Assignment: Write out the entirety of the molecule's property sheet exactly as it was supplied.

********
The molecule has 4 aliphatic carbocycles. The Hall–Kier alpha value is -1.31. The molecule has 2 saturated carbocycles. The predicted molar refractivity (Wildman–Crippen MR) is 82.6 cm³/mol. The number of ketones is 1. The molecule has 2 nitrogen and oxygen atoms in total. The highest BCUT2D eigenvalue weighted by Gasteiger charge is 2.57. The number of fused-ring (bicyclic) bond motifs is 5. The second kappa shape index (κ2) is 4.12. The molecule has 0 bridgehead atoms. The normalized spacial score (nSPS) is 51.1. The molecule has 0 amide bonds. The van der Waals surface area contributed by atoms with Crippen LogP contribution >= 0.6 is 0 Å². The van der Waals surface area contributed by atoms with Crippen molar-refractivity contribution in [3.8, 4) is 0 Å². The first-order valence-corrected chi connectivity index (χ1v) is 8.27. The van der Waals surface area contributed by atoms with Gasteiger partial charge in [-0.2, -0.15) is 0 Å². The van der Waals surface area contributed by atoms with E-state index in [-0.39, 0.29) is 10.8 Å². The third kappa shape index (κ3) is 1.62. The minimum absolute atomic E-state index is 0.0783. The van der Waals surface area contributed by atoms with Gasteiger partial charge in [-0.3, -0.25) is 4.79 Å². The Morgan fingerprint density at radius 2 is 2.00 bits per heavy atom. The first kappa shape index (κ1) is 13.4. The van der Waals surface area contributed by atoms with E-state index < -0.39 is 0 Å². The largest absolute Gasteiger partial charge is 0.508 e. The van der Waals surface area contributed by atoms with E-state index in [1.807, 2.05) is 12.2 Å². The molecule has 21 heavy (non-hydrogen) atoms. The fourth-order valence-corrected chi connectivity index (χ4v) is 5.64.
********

The molecule has 4 aliphatic carbocycles. The Hall–Kier alpha value is -1.31. The molecule has 2 saturated carbocycles. The predicted molar refractivity (Wildman–Crippen MR) is 82.6 cm³/mol. The number of ketones is 1. The molecule has 2 nitrogen and oxygen atoms in total. The highest BCUT2D eigenvalue weighted by Gasteiger charge is 2.57. The number of fused-ring (bicyclic) bond motifs is 5. The second kappa shape index (κ2) is 4.12. The molecule has 0 bridgehead atoms. The normalized spacial score (nSPS) is 51.1. The molecule has 0 amide bonds. The van der Waals surface area contributed by atoms with Crippen LogP contribution >= 0.6 is 0 Å². The van der Waals surface area contributed by atoms with Crippen molar-refractivity contribution in [3.8, 4) is 0 Å². The first-order valence-corrected chi connectivity index (χ1v) is 8.27. The van der Waals surface area contributed by atoms with Gasteiger partial charge in [-0.2, -0.15) is 0 Å². The van der Waals surface area contributed by atoms with E-state index in [-0.39, 0.29) is 10.8 Å². The third kappa shape index (κ3) is 1.62. The minimum absolute atomic E-state index is 0.0783. The van der Waals surface area contributed by atoms with Gasteiger partial charge in [-0.3, -0.25) is 4.79 Å². The Morgan fingerprint density at radius 2 is 2.00 bits per heavy atom. The first kappa shape index (κ1) is 13.4. The van der Waals surface area contributed by atoms with E-state index < -0.39 is 0 Å². The largest absolute Gasteiger partial charge is 0.508 e. The van der Waals surface area contributed by atoms with E-state index in [1.807, 2.05) is 12.2 Å². The molecule has 21 heavy (non-hydrogen) atoms. The fourth-order valence-corrected chi connectivity index (χ4v) is 5.64.